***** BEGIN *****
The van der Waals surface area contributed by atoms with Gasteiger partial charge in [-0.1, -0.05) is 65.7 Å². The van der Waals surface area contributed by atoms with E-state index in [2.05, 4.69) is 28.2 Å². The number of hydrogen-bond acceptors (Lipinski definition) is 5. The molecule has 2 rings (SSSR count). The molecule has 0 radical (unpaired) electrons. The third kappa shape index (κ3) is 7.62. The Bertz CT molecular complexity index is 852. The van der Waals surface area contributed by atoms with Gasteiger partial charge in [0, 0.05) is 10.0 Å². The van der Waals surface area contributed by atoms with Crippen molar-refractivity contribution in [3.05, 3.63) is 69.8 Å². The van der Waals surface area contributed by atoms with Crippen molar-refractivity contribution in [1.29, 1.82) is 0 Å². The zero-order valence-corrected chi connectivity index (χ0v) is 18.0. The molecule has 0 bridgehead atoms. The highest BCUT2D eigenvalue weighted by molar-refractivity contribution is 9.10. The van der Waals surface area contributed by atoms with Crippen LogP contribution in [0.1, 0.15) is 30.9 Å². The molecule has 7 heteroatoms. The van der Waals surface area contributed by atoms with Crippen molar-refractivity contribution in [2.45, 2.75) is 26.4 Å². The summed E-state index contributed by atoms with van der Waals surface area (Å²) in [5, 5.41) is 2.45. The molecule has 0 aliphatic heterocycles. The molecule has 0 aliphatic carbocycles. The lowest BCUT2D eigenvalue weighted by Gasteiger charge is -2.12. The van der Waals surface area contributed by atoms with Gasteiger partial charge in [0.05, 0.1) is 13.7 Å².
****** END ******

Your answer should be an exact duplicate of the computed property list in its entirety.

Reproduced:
The van der Waals surface area contributed by atoms with Gasteiger partial charge in [-0.1, -0.05) is 65.7 Å². The van der Waals surface area contributed by atoms with E-state index in [2.05, 4.69) is 28.2 Å². The number of hydrogen-bond acceptors (Lipinski definition) is 5. The molecule has 2 rings (SSSR count). The molecule has 0 radical (unpaired) electrons. The third kappa shape index (κ3) is 7.62. The Bertz CT molecular complexity index is 852. The van der Waals surface area contributed by atoms with Gasteiger partial charge in [0, 0.05) is 10.0 Å². The van der Waals surface area contributed by atoms with Crippen molar-refractivity contribution in [3.05, 3.63) is 69.8 Å². The van der Waals surface area contributed by atoms with Crippen molar-refractivity contribution in [1.29, 1.82) is 0 Å². The zero-order valence-corrected chi connectivity index (χ0v) is 18.0. The molecule has 0 bridgehead atoms. The highest BCUT2D eigenvalue weighted by molar-refractivity contribution is 9.10. The van der Waals surface area contributed by atoms with Crippen LogP contribution in [0.1, 0.15) is 30.9 Å². The molecule has 7 heteroatoms. The van der Waals surface area contributed by atoms with Crippen molar-refractivity contribution in [2.45, 2.75) is 26.4 Å². The summed E-state index contributed by atoms with van der Waals surface area (Å²) in [5, 5.41) is 2.45. The molecule has 0 aliphatic heterocycles. The molecule has 0 aliphatic carbocycles. The lowest BCUT2D eigenvalue weighted by Gasteiger charge is -2.12. The van der Waals surface area contributed by atoms with Gasteiger partial charge in [0.05, 0.1) is 13.7 Å².